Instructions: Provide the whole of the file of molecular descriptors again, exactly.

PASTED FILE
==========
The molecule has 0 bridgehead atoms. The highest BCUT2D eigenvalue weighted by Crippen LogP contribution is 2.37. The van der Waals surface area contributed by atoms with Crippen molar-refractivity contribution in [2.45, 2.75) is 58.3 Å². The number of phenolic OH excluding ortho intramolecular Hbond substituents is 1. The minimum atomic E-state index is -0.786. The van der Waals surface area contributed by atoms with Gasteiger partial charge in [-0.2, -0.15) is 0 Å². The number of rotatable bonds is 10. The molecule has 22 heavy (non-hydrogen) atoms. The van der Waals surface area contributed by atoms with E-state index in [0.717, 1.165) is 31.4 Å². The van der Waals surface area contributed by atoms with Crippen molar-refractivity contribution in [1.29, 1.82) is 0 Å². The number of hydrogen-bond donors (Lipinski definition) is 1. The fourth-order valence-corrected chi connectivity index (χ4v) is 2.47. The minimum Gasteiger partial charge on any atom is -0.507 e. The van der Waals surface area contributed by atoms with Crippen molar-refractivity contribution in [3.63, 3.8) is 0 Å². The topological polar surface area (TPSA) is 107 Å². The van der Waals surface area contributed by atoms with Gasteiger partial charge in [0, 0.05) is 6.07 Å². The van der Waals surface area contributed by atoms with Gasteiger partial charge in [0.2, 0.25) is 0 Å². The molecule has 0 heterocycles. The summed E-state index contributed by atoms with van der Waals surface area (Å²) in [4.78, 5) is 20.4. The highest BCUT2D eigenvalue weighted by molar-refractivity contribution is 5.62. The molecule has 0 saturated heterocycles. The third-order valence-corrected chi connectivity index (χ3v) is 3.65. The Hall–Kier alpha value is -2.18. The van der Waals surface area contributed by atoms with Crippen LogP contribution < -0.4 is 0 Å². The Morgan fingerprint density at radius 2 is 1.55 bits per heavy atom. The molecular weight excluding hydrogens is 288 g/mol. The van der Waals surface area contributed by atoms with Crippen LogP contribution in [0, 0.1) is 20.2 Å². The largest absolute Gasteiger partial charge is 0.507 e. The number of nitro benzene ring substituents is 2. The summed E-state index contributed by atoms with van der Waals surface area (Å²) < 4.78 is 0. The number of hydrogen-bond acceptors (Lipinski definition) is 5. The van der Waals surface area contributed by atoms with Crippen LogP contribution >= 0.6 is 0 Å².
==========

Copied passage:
The molecule has 0 bridgehead atoms. The highest BCUT2D eigenvalue weighted by Crippen LogP contribution is 2.37. The van der Waals surface area contributed by atoms with Crippen molar-refractivity contribution in [2.45, 2.75) is 58.3 Å². The number of phenolic OH excluding ortho intramolecular Hbond substituents is 1. The minimum atomic E-state index is -0.786. The van der Waals surface area contributed by atoms with Gasteiger partial charge in [-0.2, -0.15) is 0 Å². The number of rotatable bonds is 10. The molecule has 22 heavy (non-hydrogen) atoms. The van der Waals surface area contributed by atoms with E-state index in [0.717, 1.165) is 31.4 Å². The van der Waals surface area contributed by atoms with Crippen molar-refractivity contribution in [1.29, 1.82) is 0 Å². The number of hydrogen-bond donors (Lipinski definition) is 1. The fourth-order valence-corrected chi connectivity index (χ4v) is 2.47. The minimum Gasteiger partial charge on any atom is -0.507 e. The van der Waals surface area contributed by atoms with Crippen molar-refractivity contribution in [3.63, 3.8) is 0 Å². The topological polar surface area (TPSA) is 107 Å². The van der Waals surface area contributed by atoms with Gasteiger partial charge in [0, 0.05) is 6.07 Å². The van der Waals surface area contributed by atoms with Gasteiger partial charge in [0.2, 0.25) is 0 Å². The molecule has 0 heterocycles. The summed E-state index contributed by atoms with van der Waals surface area (Å²) in [4.78, 5) is 20.4. The highest BCUT2D eigenvalue weighted by molar-refractivity contribution is 5.62. The molecule has 0 saturated heterocycles. The third-order valence-corrected chi connectivity index (χ3v) is 3.65. The Hall–Kier alpha value is -2.18. The van der Waals surface area contributed by atoms with Crippen LogP contribution < -0.4 is 0 Å². The Morgan fingerprint density at radius 2 is 1.55 bits per heavy atom. The molecular weight excluding hydrogens is 288 g/mol. The van der Waals surface area contributed by atoms with Crippen LogP contribution in [0, 0.1) is 20.2 Å². The largest absolute Gasteiger partial charge is 0.507 e. The number of nitro benzene ring substituents is 2. The summed E-state index contributed by atoms with van der Waals surface area (Å²) < 4.78 is 0. The number of hydrogen-bond acceptors (Lipinski definition) is 5. The van der Waals surface area contributed by atoms with Crippen LogP contribution >= 0.6 is 0 Å².